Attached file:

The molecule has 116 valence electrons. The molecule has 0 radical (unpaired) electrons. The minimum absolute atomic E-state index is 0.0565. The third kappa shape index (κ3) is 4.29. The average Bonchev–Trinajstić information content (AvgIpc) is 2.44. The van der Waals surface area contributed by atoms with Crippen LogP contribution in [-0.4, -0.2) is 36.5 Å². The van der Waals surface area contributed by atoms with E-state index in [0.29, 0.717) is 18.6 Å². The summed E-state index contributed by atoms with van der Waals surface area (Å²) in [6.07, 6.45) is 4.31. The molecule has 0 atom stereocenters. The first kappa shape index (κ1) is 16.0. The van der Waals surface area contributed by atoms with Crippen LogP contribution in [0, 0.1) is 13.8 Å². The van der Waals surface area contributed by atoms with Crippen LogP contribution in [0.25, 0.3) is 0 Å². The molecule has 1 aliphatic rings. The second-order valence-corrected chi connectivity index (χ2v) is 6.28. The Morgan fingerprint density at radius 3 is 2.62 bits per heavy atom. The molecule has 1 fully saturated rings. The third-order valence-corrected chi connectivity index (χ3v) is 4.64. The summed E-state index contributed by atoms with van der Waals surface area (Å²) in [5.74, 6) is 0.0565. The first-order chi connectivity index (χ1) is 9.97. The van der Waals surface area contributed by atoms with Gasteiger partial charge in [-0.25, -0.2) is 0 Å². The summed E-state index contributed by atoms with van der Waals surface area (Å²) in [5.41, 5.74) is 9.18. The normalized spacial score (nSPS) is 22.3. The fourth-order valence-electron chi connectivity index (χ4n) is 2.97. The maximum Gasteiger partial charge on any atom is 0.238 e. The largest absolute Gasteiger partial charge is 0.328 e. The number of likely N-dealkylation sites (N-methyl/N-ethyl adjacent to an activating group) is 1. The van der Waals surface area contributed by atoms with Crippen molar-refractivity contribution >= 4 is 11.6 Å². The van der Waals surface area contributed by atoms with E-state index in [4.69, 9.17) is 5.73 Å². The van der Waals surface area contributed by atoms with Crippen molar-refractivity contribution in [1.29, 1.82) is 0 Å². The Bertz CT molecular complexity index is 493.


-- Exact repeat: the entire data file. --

The molecule has 116 valence electrons. The molecule has 0 radical (unpaired) electrons. The minimum absolute atomic E-state index is 0.0565. The third kappa shape index (κ3) is 4.29. The average Bonchev–Trinajstić information content (AvgIpc) is 2.44. The van der Waals surface area contributed by atoms with Crippen LogP contribution in [-0.4, -0.2) is 36.5 Å². The van der Waals surface area contributed by atoms with E-state index in [0.29, 0.717) is 18.6 Å². The summed E-state index contributed by atoms with van der Waals surface area (Å²) in [6.07, 6.45) is 4.31. The molecule has 0 atom stereocenters. The first kappa shape index (κ1) is 16.0. The van der Waals surface area contributed by atoms with Crippen LogP contribution in [0, 0.1) is 13.8 Å². The van der Waals surface area contributed by atoms with Crippen LogP contribution in [0.25, 0.3) is 0 Å². The molecule has 1 aliphatic rings. The second-order valence-corrected chi connectivity index (χ2v) is 6.28. The Morgan fingerprint density at radius 3 is 2.62 bits per heavy atom. The molecule has 1 fully saturated rings. The third-order valence-corrected chi connectivity index (χ3v) is 4.64. The summed E-state index contributed by atoms with van der Waals surface area (Å²) in [5.74, 6) is 0.0565. The first-order chi connectivity index (χ1) is 9.97. The van der Waals surface area contributed by atoms with Gasteiger partial charge in [-0.25, -0.2) is 0 Å². The summed E-state index contributed by atoms with van der Waals surface area (Å²) in [5.41, 5.74) is 9.18. The normalized spacial score (nSPS) is 22.3. The fourth-order valence-electron chi connectivity index (χ4n) is 2.97. The maximum Gasteiger partial charge on any atom is 0.238 e. The largest absolute Gasteiger partial charge is 0.328 e. The number of likely N-dealkylation sites (N-methyl/N-ethyl adjacent to an activating group) is 1. The van der Waals surface area contributed by atoms with Crippen molar-refractivity contribution >= 4 is 11.6 Å². The van der Waals surface area contributed by atoms with E-state index in [4.69, 9.17) is 5.73 Å². The van der Waals surface area contributed by atoms with Crippen molar-refractivity contribution in [1.29, 1.82) is 0 Å². The Bertz CT molecular complexity index is 493.